The roof may come off FedExForum.
It is Game Seven of the 2022 Western Conference Semi-Finals, and the Grizzlies are in the fight of their lives against LeBron James, Anthony Davis, and the Los Angeles Lakers. No one expected this Grizzlies team to be here - Jaren Jackson Jr. had developed in to the All-NBA player Memphis fans had hoped he could be, earning his second nod on that team this season, but the rest of the squad was either young, supposedly “fatally flawed”, or both.
By a stroke of “luck” the Grizzlies saw their 2019 1st round pick convey, allowing them to fall from 7th in the lottery to outside the top-8. Their 2020 1st enabled them to select James Wiseman, a Memphis native, and in subsequent drafts they used picks they gathered through moving on from Marc Gasol and Mike Conley to build a rotation focused on length and versatility. The focus is on Jackson, as it had been since those two moved along in 2019, and he knows it. He isn’t afraid of the moment.
Memphis is up 103-101, with eight seconds left. The decision is made by Grizzlies head coach Jarron Collins to have Jaren defend LeBron James, who at this stage of his career is a full blown power forward. This moment has a lot of storylines attached - LeBron’s impending free agency, Jaren’s recently signed five-year extension to stay in the city he loves. Memphis has invested in Jackson, helped him grow, and they structured their organization around him. This is his time - the Grizzlies already know that. Now it’s time for the league to know it too.
As Grizzlies General Manager Shane Battier looks on, the ball is put in to play by the Lakers. It goes exactly as Memphis thought it would - screen to get LeBron one on one with Jaren. James has lost a step, but he’s still “the man” in these moments. A pick comes from Anthony Davis, which Jaren goes under with Wiseman hedging, and LeBron gets past him after a hesitation step. Thinking he has the shot, and the win, he pulls up for a baseline jumper with .8 seconds left...
Jackson, though, was counting on that move from the older James. He plants and explodes toward LeBron, swatting his shot in to the 5th row of the stands. The horn sounds.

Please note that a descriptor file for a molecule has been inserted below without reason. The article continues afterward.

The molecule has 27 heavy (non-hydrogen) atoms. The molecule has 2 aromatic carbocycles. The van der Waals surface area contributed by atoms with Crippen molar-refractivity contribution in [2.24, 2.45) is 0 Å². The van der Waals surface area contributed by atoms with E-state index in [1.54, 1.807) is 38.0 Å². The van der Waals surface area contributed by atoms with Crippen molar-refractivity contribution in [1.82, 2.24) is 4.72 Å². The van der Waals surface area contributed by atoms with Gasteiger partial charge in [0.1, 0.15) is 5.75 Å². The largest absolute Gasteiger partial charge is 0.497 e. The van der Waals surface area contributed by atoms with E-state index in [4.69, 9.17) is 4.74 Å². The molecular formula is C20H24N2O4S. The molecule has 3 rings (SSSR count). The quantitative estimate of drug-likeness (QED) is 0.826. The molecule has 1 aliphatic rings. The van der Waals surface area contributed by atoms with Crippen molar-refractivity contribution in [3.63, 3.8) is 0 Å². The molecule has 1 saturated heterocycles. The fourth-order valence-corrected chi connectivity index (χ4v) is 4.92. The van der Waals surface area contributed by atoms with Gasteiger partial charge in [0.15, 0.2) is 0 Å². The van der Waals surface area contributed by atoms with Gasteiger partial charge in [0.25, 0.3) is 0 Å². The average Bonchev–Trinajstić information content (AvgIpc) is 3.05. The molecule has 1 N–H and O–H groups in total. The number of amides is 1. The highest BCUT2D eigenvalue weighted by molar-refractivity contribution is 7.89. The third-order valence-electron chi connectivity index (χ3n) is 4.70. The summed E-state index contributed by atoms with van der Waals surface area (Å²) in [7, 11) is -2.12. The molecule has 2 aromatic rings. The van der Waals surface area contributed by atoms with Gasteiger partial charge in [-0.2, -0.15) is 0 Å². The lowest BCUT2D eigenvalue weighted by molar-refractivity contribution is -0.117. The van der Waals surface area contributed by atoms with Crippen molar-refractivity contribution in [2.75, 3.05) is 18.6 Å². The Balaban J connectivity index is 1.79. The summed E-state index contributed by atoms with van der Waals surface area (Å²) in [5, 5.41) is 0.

The Grizzlies, who gave up much of what they had known of their past in the hopes for something more, just beat the Los Angeles Lakers.
And Memphis exhales, looking to a future of unlimited possibilities.
These are the stakes.
The Memphis Grizzlies are entering arguably the most important 48 hours in the recent history of their franchise. Between now and Thursday’s 3 PM trade deadline, a lot of things may, or may not, happen. One of, or both, of the franchise’s cornerstones - Marc Gasol and Mike Conley - could be dealt...and that is just the tip of the iceberg. Memphis has multiple expiring contracts that, if they are willing to take on some bad money for a year or two of a contract, could bring back valuable draft pick compensation.
It could very well be a fire sale...everything must go. And the earth of the Grizzlies would likely be scorched, at least for the next couple of seasons.
But considering the simple truth that Memphis, with a healthy Marc Gasol and Mike Conley, is 3-17 in their last 20 games, it is likely time to burn it down anyway. Gasol and Conley do not equal the postseason any longer, and as the best trade assets the Grizzlies have (aside from Jaren Jackson Jr., who should not be traded at this time) Marc and Mike being shipped out makes sense.
It doesn’t mean, however, that problems will be solved. They could just be beginning.
This will be the start of a long, and arduous, process. There will be much losing, and many mistakes made, and thorough ass kickings that Memphis will endure the rest of this season, and probably most of the next season or two. When a 19-year-old kid suddenly becomes the best/most important piece of your team, that is to be expected. Whatever comes back in any trade the Grizzlies make, they will make up a roster in the next season or two or five or ten, depending on picks and contracts, that will have little chance to win on most nights.
While that is a necessary evil in the NBA, especially for a small market team that will not win most free agency battles, that doesn’t make it any more fun for the players. There must be a vision.
And beyond Thursday, that is what must come next for Robert Pera and his Grizzlies.
Regardless of who wears the blue of Beale Street, the steps that follow matter just as much, if not more, than the first ones on this journey. While it is hard to move on from front office personnel and coaches in-season, any personnel change on the court will mean little if there aren’t drastic adjustments made off of it.
If you believe this is going to be Chris Wallace’s rebuild, you are likely mistaken. He is probably not longed for the Memphis Grizzlies - in fact, it would appear from the outside that he has slowly been phased out as a group think situation, including Chris Makris, Tayshaun Prince, and of course Pera himself, takes hold.
But when Wallace, and John Hollinger and whoever else may head out in the wake of the deadline, leave, who replaces them matters.